Subiza is the fourth studio album by Spanish alternative dance band Delorean, released in March 2010 by Mushroom Pillow. Named after the Navarre town it was recorded in, the album follows the 2009 Ayrton Senna EP. Subiza was very well received by critics, and received a label of Best New Music by Pitchfork Media. Pitchfork placed it at number 41 on its list "The Top 50 Albums of 2010".
Subiza is a perfect cinematic dance pop, pure pleasure for you ears. Opener Stay Close, slowly building tension and a smattering of those odd yelps and vocal tics that peppered the album. It's less of a struggle to enjoy the songs they create and, as Stay Close slides effortlessly along to its joyful conclusion, you're lost in a swathe of keyboards and vocal swirls. They may have been doing this for over a decade - this is their fourth album - but the timing of Delorean's rise to prominence is perfect. With alternative dance building up a head of steam thanks to its more famous exponents, there's now a place at the table for a band like Delorean to reap the rewards.
Delorean helped define the bright, beachside vibe of last summer's indie landscape, but they also deserve to be placed in a broader context. On their new album, Subiza, the Spanish four-piece deploys the build-and-burst tempos of 90s house and techno music, and they do so explicitly, never shying away from arms-in-the-air piano bridges or incandescent raves
It's no surprise that they come from Barcelona, recorded this album only a few miles away from Pamplona, and DJ regularly in the area - it evokes the beaches of Ibiza so perfectly that at times, you need to stand back and remind yourself that you're listening to a guitar band. After being battered with dance-rock acts who don't understand the first thing about dance for the last five years, this is a revelation.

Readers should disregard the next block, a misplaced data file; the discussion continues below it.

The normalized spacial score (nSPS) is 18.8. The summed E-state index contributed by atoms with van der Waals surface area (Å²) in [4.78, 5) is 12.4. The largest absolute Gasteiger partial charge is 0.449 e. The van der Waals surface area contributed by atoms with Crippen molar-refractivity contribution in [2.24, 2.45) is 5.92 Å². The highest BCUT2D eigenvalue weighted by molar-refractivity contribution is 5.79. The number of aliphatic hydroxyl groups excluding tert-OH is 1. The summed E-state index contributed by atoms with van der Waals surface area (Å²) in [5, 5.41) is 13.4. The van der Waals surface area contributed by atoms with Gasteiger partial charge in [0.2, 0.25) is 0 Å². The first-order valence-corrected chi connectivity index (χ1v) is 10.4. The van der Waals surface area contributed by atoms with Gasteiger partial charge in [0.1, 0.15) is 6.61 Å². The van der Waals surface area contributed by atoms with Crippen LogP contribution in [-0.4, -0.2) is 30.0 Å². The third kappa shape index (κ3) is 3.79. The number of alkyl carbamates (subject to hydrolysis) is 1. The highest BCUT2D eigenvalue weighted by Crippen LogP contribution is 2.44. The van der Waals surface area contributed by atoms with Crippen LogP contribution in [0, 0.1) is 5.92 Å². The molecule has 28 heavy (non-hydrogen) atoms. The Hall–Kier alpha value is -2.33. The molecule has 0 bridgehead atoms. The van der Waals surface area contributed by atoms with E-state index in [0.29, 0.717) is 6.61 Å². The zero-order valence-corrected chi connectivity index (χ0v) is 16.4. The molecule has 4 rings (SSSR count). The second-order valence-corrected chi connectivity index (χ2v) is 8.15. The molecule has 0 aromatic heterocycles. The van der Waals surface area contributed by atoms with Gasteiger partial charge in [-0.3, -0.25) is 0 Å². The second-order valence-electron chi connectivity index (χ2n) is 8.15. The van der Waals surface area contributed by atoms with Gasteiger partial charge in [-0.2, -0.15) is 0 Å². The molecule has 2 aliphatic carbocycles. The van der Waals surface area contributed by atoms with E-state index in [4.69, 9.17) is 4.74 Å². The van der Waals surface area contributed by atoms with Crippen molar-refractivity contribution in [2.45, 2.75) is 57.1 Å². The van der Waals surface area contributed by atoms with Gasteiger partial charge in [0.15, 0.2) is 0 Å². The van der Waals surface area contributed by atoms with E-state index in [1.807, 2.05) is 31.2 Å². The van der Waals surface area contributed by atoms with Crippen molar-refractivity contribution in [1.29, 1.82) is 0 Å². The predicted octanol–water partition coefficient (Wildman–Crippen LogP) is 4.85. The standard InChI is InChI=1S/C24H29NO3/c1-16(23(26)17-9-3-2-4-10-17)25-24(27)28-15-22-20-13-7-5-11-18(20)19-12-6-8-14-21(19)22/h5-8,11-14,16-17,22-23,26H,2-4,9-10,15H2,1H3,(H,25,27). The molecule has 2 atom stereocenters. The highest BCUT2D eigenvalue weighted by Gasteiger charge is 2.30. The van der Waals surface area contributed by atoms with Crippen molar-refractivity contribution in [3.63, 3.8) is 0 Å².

On their new album, Subiza, the Spanish four-piece deploys the build-and-burst tempos of 90s house and techno music, and they do so explicitly, never shying away from arms-in-the-air piano bridges or incandescent raves. Named in honor of the small Basque town where it was recorded, Subiza could also be a neologism that describes Delorean’s hybrid aesthetic: While Subiza clearly conveys the spring break forever spirit of Ibiza techno through its house synth refrains and resonant, decadent rhythms, the album also speaks to the Spanish band’s under-the-radar indie-rock background through a structural.
Delorean are far less grounded in rock, however, and they benefit greatly from modern-day technology.
on May 06, 2010, 8:01am. On the whole, the album isn’t mind-bogglingly impressive, but it does make for an interesting listen. With tracks Come Wander (which actually kind of sounds like Animal Collective’s Merriweather hit In The Flowers ), Real Love, and Warmer Places the band proves that they can hack it with the best of the electro-heads. They provide irresistibly danceable beats, interesting samples, and most importantly, solid, infectiously catchy melodies and harmonies. This band obviously has a deep well of talent and have no qualms with showing it off.
|9||It's All Ours|
|Bonus Track For Japan|
|10||Real Love （Chateau Remix）|
|11||Real Love （Tiedye Remix）|
|12||Stay Close (Florene Remix)|
|TRUE-030-2||Delorean||Subiza (CD, Album)||True Panther Sounds||TRUE-030-2||UK||2010|
|none||Delorean||Subiza (CDr, Album, Promo)||True Panther Sounds, Mushroom Pillow||none||Europe||2010|
|TRUE 030-2 01||Delorean||Subiza (CD, Album, Promo)||True Panther Sounds||TRUE 030-2 01||US||2010|
|TRUE-030||Delorean||Subiza (9xFile, MP3, Album)||True Panther Sounds||TRUE-030||US||2010|
|none||Delorean||Subiza (CDr, Album, Promo)||Matador||none||UK||Unknown|